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If one uses Shadow Evocation on a willing ally (e.g. Telekinetic Charge) can they choose not to disbelieve?

Shadow Evocation

Nondamaging effects have normal effects except against those who disbelieve them. Against disbelievers, they have no effect.

Disbelief

Creatures encountering an illusion usually do not receive saving throws to recognize it as illusory until they study it carefully or interact with it in some fashion.

A successful saving throw against an illusion reveals it to be false, but a figment or phantasm remains as a translucent outline.

A failed saving throw indicates that a character fails to notice something is amiss. A character faced with proof that an illusion isn't real needs no saving throw. If any viewer successfully disbelieves an illusion and communicates this fact to others, each such viewer gains a saving throw with a +4 bonus.

(my emphasis)

Voluntarily Giving up a Saving Throw

A creature can voluntarily forego a saving throw and willingly accept a spell's result. Even a character with a special resistance to magic can suppress this quality.

If I understand the above correctly,

  • If the ally believes the caster actually cast Telekinetic Charge, it seems they get a save which they could forgoe and so be guaranteed the benefit of the spell. >> We're good here.
  • If the ally knows the caster didn't cast Telekinetic Charge, (say because of a high Spellcraft check or because she knows the caster's spell list) they have proof that the illusion isn't real and so need no saving throw. >> Even though she "needs no saving throw", can she still choose to forego the save and be effected by the spell?

In other words, I think the question boils down to: Does one always have a choice not disbelieve an illusion, even when one has proof that it's not real?

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A good question, shadow evocation and conjuration spells confuse me sometimes, especially when it comes to buffing allies with those spells such as using shadow conjuration to cast mage armor etc. –  Can Canbek Oct 23 '13 at 7:12
    
You could argue that when Shadow Evocation is used to cast a (harmless) spell, it gains the (harmless) tag too. But I would still be interested by a RAW answer on that one :) –  Cristol.GdM Oct 23 '13 at 16:07
1  
@Scrollmaster The (harmless) tag doesn’t actually affect whether or not you save, it’s mostly just quick reference to the fact that this spell is one which you probably want to willingly fail the save (and is sometimes referenced by other effects, like the 3.5 war weaver prestige class). –  KRyan Oct 24 '13 at 1:47
    
I always found 3.5's explanation of disbelieving illusions curiously lacking... In 2e, it was clear that disbelieving meant perceiving some flaw or inconsistency in the illusion that suggested it was not part of reality, but in 3.5 the definition is a bit less clear-cut, which makes adjudicating this kind of situation trickier. –  GMJoe Oct 24 '13 at 5:25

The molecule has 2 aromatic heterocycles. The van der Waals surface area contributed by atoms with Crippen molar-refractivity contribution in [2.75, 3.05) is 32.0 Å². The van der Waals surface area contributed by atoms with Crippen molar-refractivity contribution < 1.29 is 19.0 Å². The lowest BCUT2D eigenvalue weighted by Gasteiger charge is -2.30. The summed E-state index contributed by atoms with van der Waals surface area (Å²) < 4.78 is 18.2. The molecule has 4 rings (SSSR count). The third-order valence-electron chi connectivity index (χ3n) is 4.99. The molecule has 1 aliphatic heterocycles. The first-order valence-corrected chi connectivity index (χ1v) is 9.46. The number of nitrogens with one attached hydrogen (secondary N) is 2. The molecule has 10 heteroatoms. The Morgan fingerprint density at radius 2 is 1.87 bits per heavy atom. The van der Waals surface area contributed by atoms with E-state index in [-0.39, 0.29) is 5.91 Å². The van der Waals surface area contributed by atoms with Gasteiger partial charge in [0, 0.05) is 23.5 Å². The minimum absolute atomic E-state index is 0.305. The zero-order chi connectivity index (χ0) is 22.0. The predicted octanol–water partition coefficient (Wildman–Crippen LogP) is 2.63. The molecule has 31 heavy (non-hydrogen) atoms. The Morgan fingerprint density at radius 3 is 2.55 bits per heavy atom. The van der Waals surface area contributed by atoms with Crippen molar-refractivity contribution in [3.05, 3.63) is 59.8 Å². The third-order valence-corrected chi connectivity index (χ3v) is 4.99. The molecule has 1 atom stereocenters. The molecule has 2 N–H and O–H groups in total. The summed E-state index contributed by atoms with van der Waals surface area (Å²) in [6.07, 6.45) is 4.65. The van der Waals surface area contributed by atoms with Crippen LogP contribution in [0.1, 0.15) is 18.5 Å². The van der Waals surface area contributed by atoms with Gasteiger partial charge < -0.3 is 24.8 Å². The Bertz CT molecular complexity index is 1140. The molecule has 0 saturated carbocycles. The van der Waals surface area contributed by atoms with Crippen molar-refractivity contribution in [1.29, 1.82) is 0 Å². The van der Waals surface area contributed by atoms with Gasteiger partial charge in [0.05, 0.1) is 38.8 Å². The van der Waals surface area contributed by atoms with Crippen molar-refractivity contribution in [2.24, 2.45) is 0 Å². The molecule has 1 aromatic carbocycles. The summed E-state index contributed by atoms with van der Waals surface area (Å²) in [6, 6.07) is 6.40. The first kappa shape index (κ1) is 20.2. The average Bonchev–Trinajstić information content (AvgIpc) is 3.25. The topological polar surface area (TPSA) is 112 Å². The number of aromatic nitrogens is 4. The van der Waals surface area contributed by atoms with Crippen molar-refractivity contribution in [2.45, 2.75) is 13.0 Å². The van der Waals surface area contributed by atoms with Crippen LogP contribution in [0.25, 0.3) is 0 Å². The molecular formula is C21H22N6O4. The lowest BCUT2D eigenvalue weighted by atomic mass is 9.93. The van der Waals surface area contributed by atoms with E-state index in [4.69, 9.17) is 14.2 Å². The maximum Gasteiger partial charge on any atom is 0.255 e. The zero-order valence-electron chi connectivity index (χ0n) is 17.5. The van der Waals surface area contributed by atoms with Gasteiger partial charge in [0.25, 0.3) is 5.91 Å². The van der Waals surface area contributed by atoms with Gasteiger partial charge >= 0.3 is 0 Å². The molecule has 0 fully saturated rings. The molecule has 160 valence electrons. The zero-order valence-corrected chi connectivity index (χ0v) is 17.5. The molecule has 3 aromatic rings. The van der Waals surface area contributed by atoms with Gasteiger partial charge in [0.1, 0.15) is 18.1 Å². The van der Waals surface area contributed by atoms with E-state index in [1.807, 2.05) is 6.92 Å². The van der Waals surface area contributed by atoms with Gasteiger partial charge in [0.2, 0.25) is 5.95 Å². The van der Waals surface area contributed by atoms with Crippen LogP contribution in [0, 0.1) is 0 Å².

1 Answer 1

up vote 7 down vote accepted

To the best of my knowledge, the issue is never directly addressed. The rules, on a quick scan, appear the same as in 3.5, where this issue has been debated some as well.

The long and short of the argument is this: the statement in shadow evocation et al. is that someone who knows that it is fake does not need to save. Nothing says he does not save or may not save, just that he doesn’t have to. This is taken to mean that this is optional, and effectively someone in this position has the option of automatically succeeding on his save the same way you typically have the option of failing any save. You may, according to this logic, choose not to automatically succeed, and then, since you are now attempting a saving throw, choose to automatically fail.

Strict-RAW, this seems most accurate, though it definitely takes a few steps to get there and it’s clearly not written out explicitly. Still, the language, whether it was intended to be or not, is precise: it waives a requirement to save, it does not add a requirement to not-save.

Whether or not you should rule this way in your game is more dubious. Shadow evocation et al. are rather useful, particularly for this feature. In 3.5, greater shadow evocation was typically used to cover the loss of contingency due to the banning of Evocation as a specialist wizard. In Pathfinder, this is less of an issue (since banning is no longer so absolute anyway). Most of the time, shadow evocation et al. are most useful when the drawbacks of using them (the Will save, the quasi-reality) don’t actually affect the functioning of the spell, which is precisely in this case: buffing. Ultimately, it becomes yet another powerful and flexible tool in the wizard’s toolbox, and he’s already got a ton of those. Shadow evocation et al. are’t the most powerful of them, but maybe it’s worthwhile to you to start paring down options where you can.

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Just to clarify, when you say "banning" you're referring to the "forbidden schools" of a wizard, and not to the GM practice of barring players from using certain abilities, items and rules for various reasons, right? –  GMJoe Oct 24 '13 at 5:22
    
@GMJoe Yes, correct. –  KRyan Oct 24 '13 at 7:58
1  
I recommend clarifying that in your answer, then, since the "banning" term isn't universally recognized. –  GMJoe Oct 24 '13 at 23:16

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